President Hosni Mubarak announced late on Tuesday that he will not run for another term in office. In a taped speech (as confirmed by MSNBC), Mubarak said that, while the protests were started by “honest youths and men” they have been taken over by those “who wanted to take advantage” and that the protests were being “manipulated” “by political forces.” Egyptians must choose between “chaos and stability.” He ended on a “defiant note,”‘ speaking about himself in the third person:
“Hosni Mubarak who serves you today took pride in the long time I spent serving Egyptians…I will die on the soil of Egypt.
“He says he will be judged by history.”
Mubarak vowed to stay in power until the next election, as reported in the Guardian.
According to American diplomats in Cairo and Washington, President Barack Obama had earlier told Mubarak through a special envoy not to run again. Obama called for an “orderly transition” in Egypt and said that this “must begin now.” As today’s New York Times states:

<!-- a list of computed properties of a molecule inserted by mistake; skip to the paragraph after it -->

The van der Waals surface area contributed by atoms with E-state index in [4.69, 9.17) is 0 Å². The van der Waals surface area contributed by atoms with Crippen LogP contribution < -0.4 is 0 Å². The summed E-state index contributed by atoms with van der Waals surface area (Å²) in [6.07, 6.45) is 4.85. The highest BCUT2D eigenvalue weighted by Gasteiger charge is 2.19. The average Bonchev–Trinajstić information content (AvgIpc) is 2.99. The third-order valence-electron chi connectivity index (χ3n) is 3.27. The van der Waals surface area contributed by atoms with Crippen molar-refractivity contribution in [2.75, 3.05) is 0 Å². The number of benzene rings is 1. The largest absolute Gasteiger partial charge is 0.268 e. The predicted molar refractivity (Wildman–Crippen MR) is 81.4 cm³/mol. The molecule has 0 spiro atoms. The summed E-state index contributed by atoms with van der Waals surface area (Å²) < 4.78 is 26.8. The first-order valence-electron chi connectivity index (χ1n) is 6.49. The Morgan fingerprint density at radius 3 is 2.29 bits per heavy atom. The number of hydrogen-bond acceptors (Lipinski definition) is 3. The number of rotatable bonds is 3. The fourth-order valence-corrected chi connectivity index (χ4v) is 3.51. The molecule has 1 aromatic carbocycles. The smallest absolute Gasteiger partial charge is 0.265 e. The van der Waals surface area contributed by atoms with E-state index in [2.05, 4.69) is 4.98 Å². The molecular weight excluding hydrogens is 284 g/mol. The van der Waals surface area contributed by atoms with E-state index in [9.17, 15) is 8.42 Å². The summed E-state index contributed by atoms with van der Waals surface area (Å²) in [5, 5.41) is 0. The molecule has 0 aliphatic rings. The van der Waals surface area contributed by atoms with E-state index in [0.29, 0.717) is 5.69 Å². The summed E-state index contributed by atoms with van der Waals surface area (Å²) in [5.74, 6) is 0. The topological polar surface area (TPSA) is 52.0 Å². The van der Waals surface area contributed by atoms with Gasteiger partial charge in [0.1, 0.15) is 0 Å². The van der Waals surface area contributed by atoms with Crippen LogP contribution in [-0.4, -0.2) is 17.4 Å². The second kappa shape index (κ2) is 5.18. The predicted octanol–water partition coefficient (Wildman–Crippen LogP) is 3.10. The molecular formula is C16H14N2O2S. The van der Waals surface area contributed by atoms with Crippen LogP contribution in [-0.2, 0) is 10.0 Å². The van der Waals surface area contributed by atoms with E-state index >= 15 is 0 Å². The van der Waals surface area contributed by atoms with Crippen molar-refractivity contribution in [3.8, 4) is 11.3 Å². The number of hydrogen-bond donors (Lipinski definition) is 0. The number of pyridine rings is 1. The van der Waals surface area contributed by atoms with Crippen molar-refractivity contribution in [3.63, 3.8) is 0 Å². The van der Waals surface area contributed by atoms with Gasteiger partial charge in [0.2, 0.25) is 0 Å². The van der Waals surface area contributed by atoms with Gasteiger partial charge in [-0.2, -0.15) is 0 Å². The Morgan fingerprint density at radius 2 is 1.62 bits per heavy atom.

It was not clear whether the administration favored Mr. Mubarak’s turning over the reins to a transitional government, composed of leaders of the opposition movement and perhaps under the leadership of Mohamed ElBaradei, or to a caretaker government led by members of the existing government, including the newly appointed vice president, Omar Suleiman.
The decision to nudge Mr. Mubarak in the direction of leaving is a critical step for the United States in defining its dealings not just with its most critical ally in the Arab world, but also with the rising swell of popular anger on the streets of Cairo and in countries like Jordan, Yemen, Algeria and Tunisia.
“People were bursting with hostility, many people held up their shoes in the air, which is, as you probably know, is one of the gravest insults you can show people in Arab culture, and as he announced that he would not be running in the September elections many of those shoes were hurled at the screen.”
In the coastal city of Alexandria, Egyptians made their feelings about their president very clear, saying ‘Mubarak, today is your last day.” The Guardian also reported that major opposition parties, including the Muslim Brotherhood, have rejected the offers made by Mubarak, according to Ivan Watson of CNN.
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